Abbreviation for "revenue passenger kilometer," it is one of the benchmarks for measuring the size of airlines. If an airline flies a plane carrying 100 paying passengers 1,000 kilometers, that flight would count for 100,000 RPK's toward the airline's total. Deadheading crewmembers, standby passengers, and the like do not count toward the total. Empty seats also do not count toward the total.

The RPK is the preferred way of measuring an airline's size over simple passenger carriage or fleet size figures, because:

  1. It distinguishes between airlines with large and small route networks. British Airways, for instance, doesn't carry as many passengers as US Airways or All Nippon Airways, but is clearly a larger airline in scope and would turn over more RPK's in a year.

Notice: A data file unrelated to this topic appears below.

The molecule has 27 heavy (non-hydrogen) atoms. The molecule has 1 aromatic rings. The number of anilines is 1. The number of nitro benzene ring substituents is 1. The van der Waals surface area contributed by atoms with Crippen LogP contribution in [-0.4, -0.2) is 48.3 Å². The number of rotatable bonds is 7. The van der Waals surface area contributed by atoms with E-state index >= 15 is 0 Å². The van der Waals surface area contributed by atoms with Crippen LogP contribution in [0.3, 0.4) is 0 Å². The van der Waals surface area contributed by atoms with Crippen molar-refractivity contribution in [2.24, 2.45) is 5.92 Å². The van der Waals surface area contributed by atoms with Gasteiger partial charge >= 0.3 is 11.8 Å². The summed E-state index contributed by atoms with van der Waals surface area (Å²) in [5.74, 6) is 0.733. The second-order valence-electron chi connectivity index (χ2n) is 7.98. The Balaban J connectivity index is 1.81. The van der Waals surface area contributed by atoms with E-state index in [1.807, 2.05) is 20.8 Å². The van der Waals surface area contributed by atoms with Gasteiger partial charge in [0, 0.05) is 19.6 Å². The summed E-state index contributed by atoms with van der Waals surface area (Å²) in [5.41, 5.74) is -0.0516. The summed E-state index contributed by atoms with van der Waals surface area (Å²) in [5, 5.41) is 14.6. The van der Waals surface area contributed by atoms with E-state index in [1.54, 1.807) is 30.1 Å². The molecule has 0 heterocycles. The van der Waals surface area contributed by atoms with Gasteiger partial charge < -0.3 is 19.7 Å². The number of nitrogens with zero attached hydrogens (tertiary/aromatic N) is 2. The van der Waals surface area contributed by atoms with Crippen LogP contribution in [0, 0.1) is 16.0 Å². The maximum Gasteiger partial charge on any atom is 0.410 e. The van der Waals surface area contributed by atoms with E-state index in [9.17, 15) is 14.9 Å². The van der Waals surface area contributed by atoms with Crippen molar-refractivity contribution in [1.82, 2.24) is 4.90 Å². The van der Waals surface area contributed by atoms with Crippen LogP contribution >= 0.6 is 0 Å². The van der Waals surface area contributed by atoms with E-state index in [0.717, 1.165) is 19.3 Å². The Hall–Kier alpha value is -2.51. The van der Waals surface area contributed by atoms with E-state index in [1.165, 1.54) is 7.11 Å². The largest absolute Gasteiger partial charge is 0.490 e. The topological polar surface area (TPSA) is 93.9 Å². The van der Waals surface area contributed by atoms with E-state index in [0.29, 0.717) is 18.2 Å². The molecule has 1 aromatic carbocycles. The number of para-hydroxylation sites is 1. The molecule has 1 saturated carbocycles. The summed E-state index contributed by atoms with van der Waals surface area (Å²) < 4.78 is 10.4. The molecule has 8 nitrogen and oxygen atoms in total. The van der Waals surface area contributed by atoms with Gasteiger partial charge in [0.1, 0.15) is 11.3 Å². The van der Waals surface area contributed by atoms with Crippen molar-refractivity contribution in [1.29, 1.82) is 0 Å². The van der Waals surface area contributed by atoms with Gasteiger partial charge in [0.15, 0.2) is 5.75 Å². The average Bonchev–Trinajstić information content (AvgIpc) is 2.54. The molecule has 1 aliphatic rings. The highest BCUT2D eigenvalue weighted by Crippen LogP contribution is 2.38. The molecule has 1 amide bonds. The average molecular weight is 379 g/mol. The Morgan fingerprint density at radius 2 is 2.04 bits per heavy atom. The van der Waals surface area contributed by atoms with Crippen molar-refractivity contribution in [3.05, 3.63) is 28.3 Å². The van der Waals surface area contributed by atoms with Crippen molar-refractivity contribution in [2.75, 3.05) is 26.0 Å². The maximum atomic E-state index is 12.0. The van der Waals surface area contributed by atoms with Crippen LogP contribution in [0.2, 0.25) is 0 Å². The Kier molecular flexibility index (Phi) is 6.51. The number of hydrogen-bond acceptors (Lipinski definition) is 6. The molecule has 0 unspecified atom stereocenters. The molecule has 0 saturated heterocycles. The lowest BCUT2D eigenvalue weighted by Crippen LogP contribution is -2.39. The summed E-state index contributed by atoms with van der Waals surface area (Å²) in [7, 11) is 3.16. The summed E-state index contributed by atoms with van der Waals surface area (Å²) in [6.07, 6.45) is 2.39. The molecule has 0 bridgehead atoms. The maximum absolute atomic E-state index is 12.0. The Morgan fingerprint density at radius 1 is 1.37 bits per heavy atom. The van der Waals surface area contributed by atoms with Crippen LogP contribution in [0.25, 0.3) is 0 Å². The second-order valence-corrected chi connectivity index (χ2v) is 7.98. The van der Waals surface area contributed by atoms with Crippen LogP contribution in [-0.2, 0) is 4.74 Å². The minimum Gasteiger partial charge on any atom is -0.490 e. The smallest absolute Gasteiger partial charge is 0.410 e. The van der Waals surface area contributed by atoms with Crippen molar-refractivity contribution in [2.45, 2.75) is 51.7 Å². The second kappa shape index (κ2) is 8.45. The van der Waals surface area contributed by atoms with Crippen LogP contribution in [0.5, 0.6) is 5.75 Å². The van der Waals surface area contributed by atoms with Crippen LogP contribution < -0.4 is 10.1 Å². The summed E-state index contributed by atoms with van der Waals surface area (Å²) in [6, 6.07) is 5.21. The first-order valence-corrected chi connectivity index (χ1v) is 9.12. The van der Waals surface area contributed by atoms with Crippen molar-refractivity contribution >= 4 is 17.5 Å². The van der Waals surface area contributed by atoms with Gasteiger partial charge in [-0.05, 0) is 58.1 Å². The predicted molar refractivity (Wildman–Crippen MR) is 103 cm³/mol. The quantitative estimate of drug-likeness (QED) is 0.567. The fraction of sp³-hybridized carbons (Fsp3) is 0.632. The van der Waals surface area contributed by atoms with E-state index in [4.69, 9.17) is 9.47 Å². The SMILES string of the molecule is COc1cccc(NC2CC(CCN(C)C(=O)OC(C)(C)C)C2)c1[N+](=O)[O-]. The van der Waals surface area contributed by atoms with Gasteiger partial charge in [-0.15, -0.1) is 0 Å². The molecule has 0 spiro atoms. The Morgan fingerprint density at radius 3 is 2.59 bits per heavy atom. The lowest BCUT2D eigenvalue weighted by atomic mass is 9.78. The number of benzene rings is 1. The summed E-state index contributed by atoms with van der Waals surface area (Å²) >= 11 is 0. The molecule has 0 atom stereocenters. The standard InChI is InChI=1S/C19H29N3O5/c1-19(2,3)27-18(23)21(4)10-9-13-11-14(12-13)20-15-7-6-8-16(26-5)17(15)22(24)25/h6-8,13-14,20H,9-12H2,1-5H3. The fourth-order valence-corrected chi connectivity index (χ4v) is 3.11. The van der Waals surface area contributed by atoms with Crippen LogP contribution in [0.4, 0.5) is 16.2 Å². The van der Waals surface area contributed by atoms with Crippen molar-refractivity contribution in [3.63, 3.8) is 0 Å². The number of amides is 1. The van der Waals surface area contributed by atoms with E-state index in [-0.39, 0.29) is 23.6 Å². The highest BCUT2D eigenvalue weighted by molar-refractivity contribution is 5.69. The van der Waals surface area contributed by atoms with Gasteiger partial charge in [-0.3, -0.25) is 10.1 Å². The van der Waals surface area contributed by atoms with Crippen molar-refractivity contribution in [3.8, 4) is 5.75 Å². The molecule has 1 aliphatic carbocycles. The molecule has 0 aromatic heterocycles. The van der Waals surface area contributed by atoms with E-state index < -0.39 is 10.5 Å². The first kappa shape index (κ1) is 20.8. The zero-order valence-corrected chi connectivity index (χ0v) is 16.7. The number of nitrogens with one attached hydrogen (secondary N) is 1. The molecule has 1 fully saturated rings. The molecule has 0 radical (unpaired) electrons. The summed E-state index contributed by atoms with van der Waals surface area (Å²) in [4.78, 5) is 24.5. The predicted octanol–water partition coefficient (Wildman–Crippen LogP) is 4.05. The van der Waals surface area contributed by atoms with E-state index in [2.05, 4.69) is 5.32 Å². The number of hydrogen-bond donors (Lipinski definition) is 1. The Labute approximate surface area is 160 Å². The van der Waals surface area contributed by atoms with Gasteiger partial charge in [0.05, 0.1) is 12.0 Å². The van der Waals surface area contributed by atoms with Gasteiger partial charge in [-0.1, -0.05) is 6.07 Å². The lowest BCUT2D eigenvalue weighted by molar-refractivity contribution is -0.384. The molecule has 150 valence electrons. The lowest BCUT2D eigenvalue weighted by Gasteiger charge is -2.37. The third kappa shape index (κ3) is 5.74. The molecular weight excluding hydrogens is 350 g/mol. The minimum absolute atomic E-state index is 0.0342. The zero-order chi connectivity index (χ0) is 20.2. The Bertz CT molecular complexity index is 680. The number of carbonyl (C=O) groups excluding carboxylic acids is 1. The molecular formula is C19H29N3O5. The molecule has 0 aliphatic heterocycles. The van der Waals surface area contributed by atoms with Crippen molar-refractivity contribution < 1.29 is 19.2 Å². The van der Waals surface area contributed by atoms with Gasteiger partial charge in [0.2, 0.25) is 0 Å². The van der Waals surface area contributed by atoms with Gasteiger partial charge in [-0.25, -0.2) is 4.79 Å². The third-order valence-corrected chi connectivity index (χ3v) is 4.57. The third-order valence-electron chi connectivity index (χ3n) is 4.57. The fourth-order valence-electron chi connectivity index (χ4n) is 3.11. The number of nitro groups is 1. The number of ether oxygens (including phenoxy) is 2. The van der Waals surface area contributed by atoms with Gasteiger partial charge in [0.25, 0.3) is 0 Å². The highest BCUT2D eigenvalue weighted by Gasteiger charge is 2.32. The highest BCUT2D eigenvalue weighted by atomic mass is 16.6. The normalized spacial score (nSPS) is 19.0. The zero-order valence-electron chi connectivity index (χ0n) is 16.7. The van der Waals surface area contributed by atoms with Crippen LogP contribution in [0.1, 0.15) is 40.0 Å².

2. As a corollary to the above, it better approximates how much money an airline makes and spends in its operations, because larger aircraft on longer routes make, and cost, more money.
In terms of RPK's, the top 10 airlines in the world are:

  1. United Airlines
  2. American Airlines
  3. Delta Airlines
  4. Northwest Airlines
  5. British Airways
  6. Continental Airlines
  7. Air France
  8. Lufthansa
  9. Japan Airlines
  10. US Airways
The ASK is sometimes used for the same purpose, but is considered a less reliable statistic. The FTK is used to rank cargo carriers.